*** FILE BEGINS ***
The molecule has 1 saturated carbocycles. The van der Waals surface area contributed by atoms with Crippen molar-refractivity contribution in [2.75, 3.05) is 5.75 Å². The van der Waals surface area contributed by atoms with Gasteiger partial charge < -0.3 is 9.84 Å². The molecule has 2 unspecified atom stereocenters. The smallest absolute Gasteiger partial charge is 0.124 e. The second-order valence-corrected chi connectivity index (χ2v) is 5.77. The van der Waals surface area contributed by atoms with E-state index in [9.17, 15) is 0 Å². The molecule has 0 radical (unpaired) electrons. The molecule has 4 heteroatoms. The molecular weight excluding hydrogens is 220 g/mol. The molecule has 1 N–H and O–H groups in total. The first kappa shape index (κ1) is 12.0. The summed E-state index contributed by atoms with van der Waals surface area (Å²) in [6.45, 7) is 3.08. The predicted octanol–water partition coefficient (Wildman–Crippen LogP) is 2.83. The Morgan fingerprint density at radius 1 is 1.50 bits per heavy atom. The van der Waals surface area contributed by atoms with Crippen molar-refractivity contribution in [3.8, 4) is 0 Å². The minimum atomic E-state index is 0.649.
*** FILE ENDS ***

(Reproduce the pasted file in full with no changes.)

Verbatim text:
The molecule has 1 saturated carbocycles. The van der Waals surface area contributed by atoms with Crippen molar-refractivity contribution in [2.75, 3.05) is 5.75 Å². The van der Waals surface area contributed by atoms with Gasteiger partial charge < -0.3 is 9.84 Å². The molecule has 2 unspecified atom stereocenters. The smallest absolute Gasteiger partial charge is 0.124 e. The second-order valence-corrected chi connectivity index (χ2v) is 5.77. The van der Waals surface area contributed by atoms with E-state index in [9.17, 15) is 0 Å². The molecule has 0 radical (unpaired) electrons. The molecule has 4 heteroatoms. The molecular weight excluding hydrogens is 220 g/mol. The molecule has 1 N–H and O–H groups in total. The first kappa shape index (κ1) is 12.0. The summed E-state index contributed by atoms with van der Waals surface area (Å²) in [6.45, 7) is 3.08. The predicted octanol–water partition coefficient (Wildman–Crippen LogP) is 2.83. The Morgan fingerprint density at radius 1 is 1.50 bits per heavy atom. The van der Waals surface area contributed by atoms with Crippen molar-refractivity contribution in [3.8, 4) is 0 Å². The minimum atomic E-state index is 0.649.